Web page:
If you’re familiar with Norse mythology at all, you’ve probably heard of the Rainbow Bridge. The Norse called it Bifröst. The etymology of the word is not fully known, but it translates roughly as, “the vibrating or trembling rainbow.” Another possibility is “shimmering rainbow.” This supposedly speaks to the fleeting and fragile nature of a rainbow.
Bifröst is the bridge that links Asgard, the home of the gods, with Midgard, the world of humans. The gods traverse Bifröst on horseback, moving between earth and heaven. The Rainbow Bridge stretches from this world to Himinbjörg, “heaven mountain,” home of Heimdallr, the watcher of the bridge. Heimdallr is a god who is equipped with a mighty horn to warn of Ragnarök, the death of the gods and the end of the world. The bridge will be destroyed when the sons of Muspell, a race of giants, ride across and trigger the end of times for gods and men.
I’ve been thinking about these images today and have arrived at the conclusion that they have great meaning for one trying to fathom the truths of the soul. Since the soul is a kind of bridge between spirit and matter, being the metaxy in Platonic terms, it is analogous to Bifröst. Now, the gods, except for Thor, travel the Rainbow Bridge and descend every morning to Midgard, assembling at the Fountain of Urd to sit in judgment. Thor was told he had to find another route to the fountain. Because of his great strength and power, it was feared the god of thunder would destroy Bifröst if he set his feet or his chariot wheels upon it, the bridge being very fragile. The balance between heaven and earth, spirit and matter, is very delicate. The soul must be built and fortified over many years if it is to stand strong and mighty when the giants of adversity come storming across.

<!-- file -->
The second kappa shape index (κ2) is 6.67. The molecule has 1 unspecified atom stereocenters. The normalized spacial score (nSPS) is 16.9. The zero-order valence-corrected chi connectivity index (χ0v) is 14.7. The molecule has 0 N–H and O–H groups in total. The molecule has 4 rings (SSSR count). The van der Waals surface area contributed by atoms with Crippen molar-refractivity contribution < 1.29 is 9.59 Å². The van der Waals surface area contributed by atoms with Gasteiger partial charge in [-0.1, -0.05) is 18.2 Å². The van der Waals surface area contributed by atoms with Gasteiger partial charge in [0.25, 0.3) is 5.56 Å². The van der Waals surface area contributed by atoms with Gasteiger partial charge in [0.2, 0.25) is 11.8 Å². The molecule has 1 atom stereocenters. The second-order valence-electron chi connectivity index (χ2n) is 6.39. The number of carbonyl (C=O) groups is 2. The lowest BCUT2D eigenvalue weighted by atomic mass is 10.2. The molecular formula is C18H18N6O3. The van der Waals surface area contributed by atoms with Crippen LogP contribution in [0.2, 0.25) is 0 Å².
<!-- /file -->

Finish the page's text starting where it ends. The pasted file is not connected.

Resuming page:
Even then, however, the bridge may collapse, just as we sometimes have “breakdowns.” But Bifröst, and bridges in general, symbolize a state of transition, moving from one mode of being to another. Cirlot says, “there are a great many cultures where the bridge symbolizes the link between what can be perceived and what is beyond perception” (A Dictionary of Symbols, p. 33).
Bifröst also points to something I wrote about in my article, The Brunian Revolution, Part 4: Epistemology, where I discussed Bruno’s idea of the copulation between human minds and the anima mundi, the cosmic mind. This is gnosis that flows freely between heaven and earth, macrocosm and microcosm, just as the gods descend and ascend across the Rainbow Bridge. Bifröst is fragile, though, so the metaxical bridge must be guarded closely, lest ragnarök is unleashed.